Its also very weird seeing my neighbourhood on the blog, and with the summer rains we have had since...., the flowers and greenery are still the same and think its spring all over again.

    So just as a brief (?) post script to the post script...

    I can imagine it was all a bit of a blur, especially as i took the KMSA invasion force on a Literary route march on the first night.

    I picked them up at their Hotel, the Randolph ( where many of the Inspector Morse episodes were filmed and written by Colin Dexter ....there's another one for you to check out boys )

    and took them a few strides north along St Giles to the Eagle and Child, a classic small Oxford, wood paneled , snug in the winter, pub, where indeed the Inklings used to meet before the war.

    Bowie has pretty much outlined the Inklings, who were almost exclusively made up of professors and Dons and authors and academics from Oxford ( and i wouldnt have qualified to serve them their beer let alone be in the group )

    They settled on the E & C partly because of the beer and the snug setting, but also because it was halfway ground for the two alpha members of the group ( like Hooky and Bowie are in ours ) to get to; as C S Lewis lived not only in the Cottage at the Kilns but also in rooms in Magdalen College ( say Maud-lyn ) at the end of High Street in the east of the city, and Tolkein would walk the same distance from his house in the North of the City, gently puffing his pipe and thinking as he walked down the Banbury road for about half a mile to the E & C.

    They would discuss the matters of the day, put the world to rights and also read out chapters of the works they were at that time writing. So as you can imagine a pretty heady, smoky , beery erudite gathering it was all round.

    I also took the FF's and the FL's to The Gardener Arms about a quarter of a mile further up the Woodstock Road to the North, a similarly heavily wooded pub, with ancient couches and chairs and log fires, that would have also been the gathering place of other like minded writing groups, as North Oxford housed, and still does, more famous authors than you could shake a stick at.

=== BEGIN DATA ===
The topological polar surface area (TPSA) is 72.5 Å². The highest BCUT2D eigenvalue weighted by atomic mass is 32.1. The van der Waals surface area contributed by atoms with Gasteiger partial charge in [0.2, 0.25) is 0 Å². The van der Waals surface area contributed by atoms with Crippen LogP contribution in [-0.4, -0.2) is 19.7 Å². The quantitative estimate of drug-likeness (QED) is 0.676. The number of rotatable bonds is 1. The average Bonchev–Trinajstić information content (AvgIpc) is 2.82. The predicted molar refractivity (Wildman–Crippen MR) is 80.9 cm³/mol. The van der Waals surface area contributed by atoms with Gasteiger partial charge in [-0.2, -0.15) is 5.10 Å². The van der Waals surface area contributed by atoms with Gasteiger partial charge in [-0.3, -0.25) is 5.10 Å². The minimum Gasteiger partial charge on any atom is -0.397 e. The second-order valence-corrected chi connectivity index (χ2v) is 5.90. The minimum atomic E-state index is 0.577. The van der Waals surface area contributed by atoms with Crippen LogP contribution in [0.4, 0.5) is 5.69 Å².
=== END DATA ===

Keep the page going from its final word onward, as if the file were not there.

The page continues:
After that i took them on the now famed walk across Port Meadow with the intention of showing them where Lewis Carroll, moored the boat on that summer day on the 4th of July 1862 after rowing the girls upstream from Folly Bridge passed The Perch pub, and stopped below the lock at The Trout Inn ( which we saw a few days later , which i am sure you will get an account of ) to tell the girls more of the tale Carroll had been making up while they rowed the boat to the hay meadow.

    As it turned out, the dusk and the beer and the need for sustinance overtook us, and we caroused instead, in the Perch Pub, and then later walked through a special "Alice" fairy Light walk in the Perch Garden, to the same path by the river the author would have rowed by....taking the girls home later that summer day, to where they lived in ChristChurch College ( now more famous it seems as the setting for the film dining hall in that new modern classic Harry Potter ) Alice was the Harry Potter of her day.

    ( this comment continues in the next commet as it is too long to send as one )

  4. I'd say you've earned a pint with that missive, Sir D

    imagine we're ordering one up with you!

    Lady Suz